With over a 100 amendments that the Indian constitution has been through since 1950, it is telling that this act managed to remain as it is since its enactment by the British in 1927, without even being questioned or opposed by the self-proclaimed custodians of “Free Speech”. It is also telling that this colonial law was protected and used as selectively in the course of history of Independent India by the Congress government, as their outrage against the Hindus reasserting their beliefs to break free from the colonial mindset which ruthlessly subjugated their identity and history. 

Why this draconian law aiding a meticulously designed vicious control methodology constricting and strangulating the progressive voices, was being used, only to suppress ideas that did not resonate with the ideology of a particular religion? The answers to these questions are important, as important it is to understand the faith of these seasonal crusaders of free speech.

Let us begin with the history of section 295 (A) and how this law came into existence. In 1927 a book called Rangeela Rasool was published from Lahore by a publisher Mahashey Rajpal. The book was about the life of Prophet Muhammed and it also had a commentary on some Hadiths of the radical Sunni sect of Islam. Originally written in Urdu, the book not only criticized the dogmatic beliefs and the miserable condition of women in the Islamic world but also talked about the married life of Mohammed and his wives. The book was widely seen as retaliation to a Nude painting of a Hindu goddess “Sita” which a Muslim group that year, in Lahore, had published and in which she was also referred to as a prostitute. Incidentally, it was not very different to what happened in Malda and Basirhat recently. Immediately after its publication there were widespread protests and the Muslim fundamentalists called for the beheading and sharia style punishment for the publisher.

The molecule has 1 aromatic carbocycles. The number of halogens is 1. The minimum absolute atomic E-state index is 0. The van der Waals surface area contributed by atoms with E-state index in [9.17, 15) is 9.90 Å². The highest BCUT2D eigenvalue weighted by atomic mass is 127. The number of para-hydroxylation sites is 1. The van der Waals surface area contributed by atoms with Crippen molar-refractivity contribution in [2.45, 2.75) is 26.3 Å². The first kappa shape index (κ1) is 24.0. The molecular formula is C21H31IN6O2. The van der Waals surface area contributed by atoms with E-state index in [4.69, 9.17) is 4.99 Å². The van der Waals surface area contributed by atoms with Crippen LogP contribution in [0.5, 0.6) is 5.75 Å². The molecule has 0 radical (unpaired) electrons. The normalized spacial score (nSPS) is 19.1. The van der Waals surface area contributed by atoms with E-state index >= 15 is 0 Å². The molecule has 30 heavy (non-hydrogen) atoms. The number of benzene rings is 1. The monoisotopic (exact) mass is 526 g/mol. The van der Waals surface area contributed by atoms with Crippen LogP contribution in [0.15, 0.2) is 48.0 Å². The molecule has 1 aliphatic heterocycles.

Several cases were filed by the Muslims all over British India and the publisher was brought to trial. However, after a rigorous trial, Mahashey Rajpal was acquitted in 1929, as there was no law under which he could be punished. The court ruled that satirical writings about the life of a deceased cannot be a reason to punish somebody. Meanwhile between 1927 and 1929, there were several failed attempts to murder Rajpal, but eventually, on 6th April 1929, he was stabbed to death by a devout Muslim and fanatic Ilm-ud-Din.

The Muslim organizations and the community in general hailed him as their hero and a savior of Islam, legitimizing and sanctifying his act of murdering a Publisher. It was the time when the Muslim League and the Islamic fundamentalists were busy getting themselves inked in the good books of the ruling British furthering their agenda of demeaning Hindu symbols, and were claiming their right to the land (Modern India) invaded and ruled by the Islamist prior to the British. The Indian Muslim community supported by some Congress leaders demanded a law against any insult to their religious feelings and sentiments. This is how this draconian law came into existence and has been used time and again in Independent India by the Congress government to protect Muslim sentiments and their religious feelings from being hurt by progressive thoughts and critical thinking.